This is not news to anyone who’s been following this blog, which has had a post per day discussing some of the many upcoming additions to the public domain. I’ve also been posting about Public Domain Day here since 2008, but as an American haven’t had a lot to celebrate here till now. I now find myself feeling much like I did when the Red Sox broke their World Series drought in 2004, or the Eagles finally won a Super Bowl last year: elation, mixed with thoughts that it’s been a long time coming, and wishes that I could celebrate now with everyone I’ve known who’s waited for it these past 21 years.
One thing I’m very happy to see today is that the public domain now has lots of friends, who are now much more numerous, aware, and organized than they were in 1998, the last time copyright was extended here. They’ve helped ensure that there wasn’t another serious attempt to extend copyright terms here when the 20-year public domain freeze here ended. They’ve been spreading the word about the new arrivals to the public domain, and why that’s a good thing. (In my advent calendar series, I’ve pointed to a few of the articles written about this; Lisa Gold’s blog post today is another such article, which also points to a few others.)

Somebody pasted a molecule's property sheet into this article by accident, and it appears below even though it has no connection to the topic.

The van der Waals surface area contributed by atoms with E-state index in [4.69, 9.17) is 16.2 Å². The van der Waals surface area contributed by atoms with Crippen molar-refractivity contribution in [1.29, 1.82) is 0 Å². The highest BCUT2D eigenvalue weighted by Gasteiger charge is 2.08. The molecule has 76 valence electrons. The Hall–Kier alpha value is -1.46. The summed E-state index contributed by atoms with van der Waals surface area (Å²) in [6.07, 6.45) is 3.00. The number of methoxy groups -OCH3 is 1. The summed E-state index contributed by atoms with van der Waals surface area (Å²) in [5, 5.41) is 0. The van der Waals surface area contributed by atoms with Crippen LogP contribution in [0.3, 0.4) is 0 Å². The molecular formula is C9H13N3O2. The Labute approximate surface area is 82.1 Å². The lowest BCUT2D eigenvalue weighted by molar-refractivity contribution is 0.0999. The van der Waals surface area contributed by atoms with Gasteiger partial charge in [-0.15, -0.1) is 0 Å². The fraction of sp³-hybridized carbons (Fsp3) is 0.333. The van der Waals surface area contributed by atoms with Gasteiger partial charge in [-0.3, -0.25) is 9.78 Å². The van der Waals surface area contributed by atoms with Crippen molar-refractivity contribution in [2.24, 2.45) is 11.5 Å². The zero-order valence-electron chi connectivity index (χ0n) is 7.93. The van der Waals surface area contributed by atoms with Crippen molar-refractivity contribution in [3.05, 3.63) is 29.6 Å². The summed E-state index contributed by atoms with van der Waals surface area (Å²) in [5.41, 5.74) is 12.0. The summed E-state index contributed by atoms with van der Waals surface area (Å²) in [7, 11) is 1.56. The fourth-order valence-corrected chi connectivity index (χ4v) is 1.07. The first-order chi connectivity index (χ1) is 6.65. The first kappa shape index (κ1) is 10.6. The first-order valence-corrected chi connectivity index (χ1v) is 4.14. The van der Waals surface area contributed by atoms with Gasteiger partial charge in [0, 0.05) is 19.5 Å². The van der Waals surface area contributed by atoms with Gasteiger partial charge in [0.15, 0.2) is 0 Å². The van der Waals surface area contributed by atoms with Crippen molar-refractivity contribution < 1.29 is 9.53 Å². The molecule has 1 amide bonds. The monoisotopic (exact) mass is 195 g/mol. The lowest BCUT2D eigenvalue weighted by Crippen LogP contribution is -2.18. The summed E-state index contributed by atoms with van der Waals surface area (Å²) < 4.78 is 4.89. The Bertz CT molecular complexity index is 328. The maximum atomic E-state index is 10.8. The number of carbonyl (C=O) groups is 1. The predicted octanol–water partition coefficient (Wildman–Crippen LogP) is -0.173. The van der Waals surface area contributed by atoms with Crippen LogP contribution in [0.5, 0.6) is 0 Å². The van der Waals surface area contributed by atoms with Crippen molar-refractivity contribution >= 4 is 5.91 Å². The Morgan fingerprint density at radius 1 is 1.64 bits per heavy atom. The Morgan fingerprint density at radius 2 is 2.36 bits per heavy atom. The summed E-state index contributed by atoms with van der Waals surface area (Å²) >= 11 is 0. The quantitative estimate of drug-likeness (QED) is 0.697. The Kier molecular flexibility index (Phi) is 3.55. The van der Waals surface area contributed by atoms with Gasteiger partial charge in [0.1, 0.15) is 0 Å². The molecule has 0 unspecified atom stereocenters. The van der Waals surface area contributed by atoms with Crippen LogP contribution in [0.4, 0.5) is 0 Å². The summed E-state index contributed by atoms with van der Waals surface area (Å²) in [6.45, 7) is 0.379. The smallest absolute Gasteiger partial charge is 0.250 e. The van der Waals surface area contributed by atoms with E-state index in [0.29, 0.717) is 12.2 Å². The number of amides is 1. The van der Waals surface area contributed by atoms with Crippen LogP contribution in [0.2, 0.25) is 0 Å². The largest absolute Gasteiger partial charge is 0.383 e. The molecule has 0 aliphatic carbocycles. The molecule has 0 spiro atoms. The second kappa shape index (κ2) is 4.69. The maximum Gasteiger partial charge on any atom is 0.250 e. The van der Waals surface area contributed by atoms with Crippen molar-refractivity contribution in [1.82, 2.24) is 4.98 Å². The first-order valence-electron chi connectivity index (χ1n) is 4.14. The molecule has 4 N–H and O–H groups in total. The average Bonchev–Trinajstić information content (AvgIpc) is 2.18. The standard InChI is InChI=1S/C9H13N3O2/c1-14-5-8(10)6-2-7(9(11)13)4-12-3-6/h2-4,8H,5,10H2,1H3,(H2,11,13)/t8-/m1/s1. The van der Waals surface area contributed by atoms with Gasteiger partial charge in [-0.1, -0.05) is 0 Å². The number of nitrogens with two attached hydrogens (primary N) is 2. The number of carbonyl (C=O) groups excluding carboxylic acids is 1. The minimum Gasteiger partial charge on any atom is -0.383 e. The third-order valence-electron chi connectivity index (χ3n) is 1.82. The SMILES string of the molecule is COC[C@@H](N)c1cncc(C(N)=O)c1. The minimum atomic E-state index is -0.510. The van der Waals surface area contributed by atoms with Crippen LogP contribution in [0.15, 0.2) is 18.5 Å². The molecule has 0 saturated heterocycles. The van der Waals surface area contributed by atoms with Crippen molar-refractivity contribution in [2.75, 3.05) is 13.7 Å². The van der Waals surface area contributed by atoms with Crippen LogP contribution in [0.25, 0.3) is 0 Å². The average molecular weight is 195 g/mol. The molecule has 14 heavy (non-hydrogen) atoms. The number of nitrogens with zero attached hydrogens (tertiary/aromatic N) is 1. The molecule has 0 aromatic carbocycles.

Various groups have also been quick to make works that have newly joined the public domain freely readable online. HathiTrust opened access to over 40,000 works from 1923 today. Also today, Project Gutenberg released a transcription of The Prophet they had ready to go for its first day in the US public domain; they’re also releasing other 1923 transcriptions. At the Penn Libraries, where I work, a team led by Brigitte Burris is digitizing 1923 publications from our collections to share online. A story by Peter Crimmins at WHYY has more information, and pictures, from our digitization work.